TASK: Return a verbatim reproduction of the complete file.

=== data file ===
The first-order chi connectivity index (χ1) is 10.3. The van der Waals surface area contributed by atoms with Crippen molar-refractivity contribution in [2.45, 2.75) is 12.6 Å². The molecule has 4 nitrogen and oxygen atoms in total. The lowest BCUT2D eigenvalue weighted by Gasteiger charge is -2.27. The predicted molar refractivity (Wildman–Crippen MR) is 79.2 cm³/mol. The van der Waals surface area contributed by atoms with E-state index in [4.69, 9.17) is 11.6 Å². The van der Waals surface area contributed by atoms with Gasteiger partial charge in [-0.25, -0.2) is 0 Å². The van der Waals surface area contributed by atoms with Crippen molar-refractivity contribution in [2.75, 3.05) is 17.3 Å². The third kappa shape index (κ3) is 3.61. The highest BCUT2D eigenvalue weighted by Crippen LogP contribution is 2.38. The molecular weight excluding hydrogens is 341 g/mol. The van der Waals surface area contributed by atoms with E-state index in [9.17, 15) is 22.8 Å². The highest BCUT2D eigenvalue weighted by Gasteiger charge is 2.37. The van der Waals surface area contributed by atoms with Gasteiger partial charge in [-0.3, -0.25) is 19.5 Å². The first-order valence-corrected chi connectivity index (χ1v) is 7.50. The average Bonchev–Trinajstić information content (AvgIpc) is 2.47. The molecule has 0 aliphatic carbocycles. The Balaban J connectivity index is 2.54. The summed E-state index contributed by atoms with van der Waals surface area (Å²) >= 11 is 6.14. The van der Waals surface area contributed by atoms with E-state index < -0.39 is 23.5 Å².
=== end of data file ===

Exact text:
The first-order chi connectivity index (χ1) is 10.3. The van der Waals surface area contributed by atoms with Crippen molar-refractivity contribution in [2.45, 2.75) is 12.6 Å². The molecule has 4 nitrogen and oxygen atoms in total. The lowest BCUT2D eigenvalue weighted by Gasteiger charge is -2.27. The predicted molar refractivity (Wildman–Crippen MR) is 79.2 cm³/mol. The van der Waals surface area contributed by atoms with E-state index in [4.69, 9.17) is 11.6 Å². The van der Waals surface area contributed by atoms with Gasteiger partial charge in [-0.25, -0.2) is 0 Å². The van der Waals surface area contributed by atoms with Crippen molar-refractivity contribution in [2.75, 3.05) is 17.3 Å². The third kappa shape index (κ3) is 3.61. The highest BCUT2D eigenvalue weighted by Crippen LogP contribution is 2.38. The molecular weight excluding hydrogens is 341 g/mol. The van der Waals surface area contributed by atoms with E-state index in [9.17, 15) is 22.8 Å². The highest BCUT2D eigenvalue weighted by Gasteiger charge is 2.37. The van der Waals surface area contributed by atoms with Gasteiger partial charge in [-0.3, -0.25) is 19.5 Å². The first-order valence-corrected chi connectivity index (χ1v) is 7.50. The average Bonchev–Trinajstić information content (AvgIpc) is 2.47. The molecule has 0 aliphatic carbocycles. The Balaban J connectivity index is 2.54. The summed E-state index contributed by atoms with van der Waals surface area (Å²) >= 11 is 6.14. The van der Waals surface area contributed by atoms with E-state index < -0.39 is 23.5 Å².